In some places, they draw a face of the Moon with rice paste on the ground and recite prayers while offering ‘kumkum’ (made of turmeric and other materials), rice, flowers, and sweets. After this, they offer water through their ‘karwa’ seven times while chanting prayers.
Once upon a time, there was a beautiful queen named Veervati, the only sister to seven loving and caring brothers. After her marriage she observed her first Karwa Chauth fast. Her brothers were very disturbed by seeing Veervati undertake the rigors of fasting and desperately waited for the moon to rise. Finally, they created a mirror-like image with the help of fire, through Pipal tree leaves, and asked her sister to break the fast.
Veervati asked her brothers’ wives to break the fast as well. But they told her that her brothers were deceiving her, the moon had not risen yet. Veervati didn’t take their words seriously and broke the fast. The moment she had food. she received a few bad omens.
On the first bite, she found hair, with the second bite she sneezed and on the third bite she got the news that her husband was dead. On seeing the dead body of her husband, she started feeling guilty and blamed herself for the death. She started mourning.
At this, Devi Indrani, the wife of Lord Indra came to console Veervati, who pleaded the Devi to bring her husband back to life. But the Devi told her that she had broken the fast on Karwa Chauth without ‘argha’ (an offering) to the Moon, due to which her husband had an untimely death.
Indrani advised Veervati to observe Chauth fast throughout the year and include Karwa Chauth fast to get her husband back. Veervati did as the Devi said. Finally, after accumulating ‘punya karma’ (good karma) by observing fast, Veervati got her husband back.
Date: Karwa Chauth is on 1st November 2023, Wednesday.
Puja Timing: 5:54 pm to 7:02 pm (1 hour 17 minutes)
Karwa Chauth Fast (Upavasa) Time: 6:36 am to 8:26 pm
Moonrise on Karwa Chauth: 8:26 pm
Karwa Chauth coincides with Sankashti Chaturthi, a fasting day for Lord Ganesha. During Karwa Chauth, Lord Shiva and Goddess Parvati (who is considered ‘Nitya Sumangali’ - a woman who is eternally free from widowhood) along with Lord Ganesha and Lord Kartikeya are worshipped. Sankashti Chaturthi is also known as the day that eliminates all evil.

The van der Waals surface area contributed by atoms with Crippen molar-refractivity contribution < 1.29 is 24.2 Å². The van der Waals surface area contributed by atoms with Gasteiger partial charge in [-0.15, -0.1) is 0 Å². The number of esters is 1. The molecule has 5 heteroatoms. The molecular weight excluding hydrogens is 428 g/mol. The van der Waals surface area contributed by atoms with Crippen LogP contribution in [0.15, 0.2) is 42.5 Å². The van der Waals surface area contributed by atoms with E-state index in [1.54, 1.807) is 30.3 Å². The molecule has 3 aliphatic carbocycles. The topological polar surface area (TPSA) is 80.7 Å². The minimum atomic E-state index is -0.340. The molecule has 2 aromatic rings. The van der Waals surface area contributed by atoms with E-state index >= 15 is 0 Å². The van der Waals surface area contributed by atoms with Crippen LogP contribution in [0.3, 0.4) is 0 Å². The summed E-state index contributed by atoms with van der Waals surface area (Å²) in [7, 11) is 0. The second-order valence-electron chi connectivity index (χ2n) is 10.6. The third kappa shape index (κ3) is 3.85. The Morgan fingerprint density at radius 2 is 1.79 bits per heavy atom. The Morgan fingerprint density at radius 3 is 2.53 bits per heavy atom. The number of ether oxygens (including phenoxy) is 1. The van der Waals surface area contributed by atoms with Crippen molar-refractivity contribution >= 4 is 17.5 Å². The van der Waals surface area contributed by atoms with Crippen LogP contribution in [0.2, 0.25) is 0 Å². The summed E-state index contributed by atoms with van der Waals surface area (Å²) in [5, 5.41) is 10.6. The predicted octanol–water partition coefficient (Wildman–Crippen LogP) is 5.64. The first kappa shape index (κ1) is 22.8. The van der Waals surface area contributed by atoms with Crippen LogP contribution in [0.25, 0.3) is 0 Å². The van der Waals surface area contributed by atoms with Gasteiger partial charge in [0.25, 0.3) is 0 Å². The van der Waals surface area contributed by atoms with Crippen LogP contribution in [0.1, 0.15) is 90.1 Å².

After taking bath, women should take ‘sankalp’ (pledge) that she is keeping this fast for the well-being of her husband and family members. It is also intended that the fast will be observed without consuming food and water, and food will be taken only after seeing the Moon.
Recite the following mantras (scared verses) while taking the sankalp:
मम सुखसौभाग्य पुत्रपौत्रादि सुस्थिर श्री प्राप्तये करक चतुर्थी व्रतमहं करिष्ये।
Translation: ‘I would observe the fast of Karak Chaturthi for the well-being of the husband, sons and grandsons and to gain fixed wealth.’
Women either draw Gauri Ma or Chauth Ma’s picture on the wall or use the Chauth Ma image from the printed Karwa Chauth puja calendar. Both Goddesses represent Goddess Parvati.
नमः शिवायै शर्वाण्यै सौभाग्यं संतति शुभाम्। प्रयच्छ भक्तियुक्तानां नारीणां हरवल्लभे॥
Translation: ‘O beloved consort of Lord Shiva, please bestow long life of the husband and beautiful sons to your women devotees.’
After Goddess Gauri, Lord Shiva, Lord Kartikeya, and Lord Ganesha are worshipped.
Thereafter, the ‘karwa’ should be filled with water or milk or precious stones and coins should be donated to a brahmin or married woman.
करकं क्षीरसम्पूर्णा तोयपूर्णमथापि वा। ददामि रत्नसंयुक्तं चिरञ्जीवतु मे पतिः॥
Translation: ‘O milk filled karwa with precious stones; I donate you, so that my husband is lives long.’
After the puja, women should wait for the Moon to rise and break the fast after ‘argha’ (offering).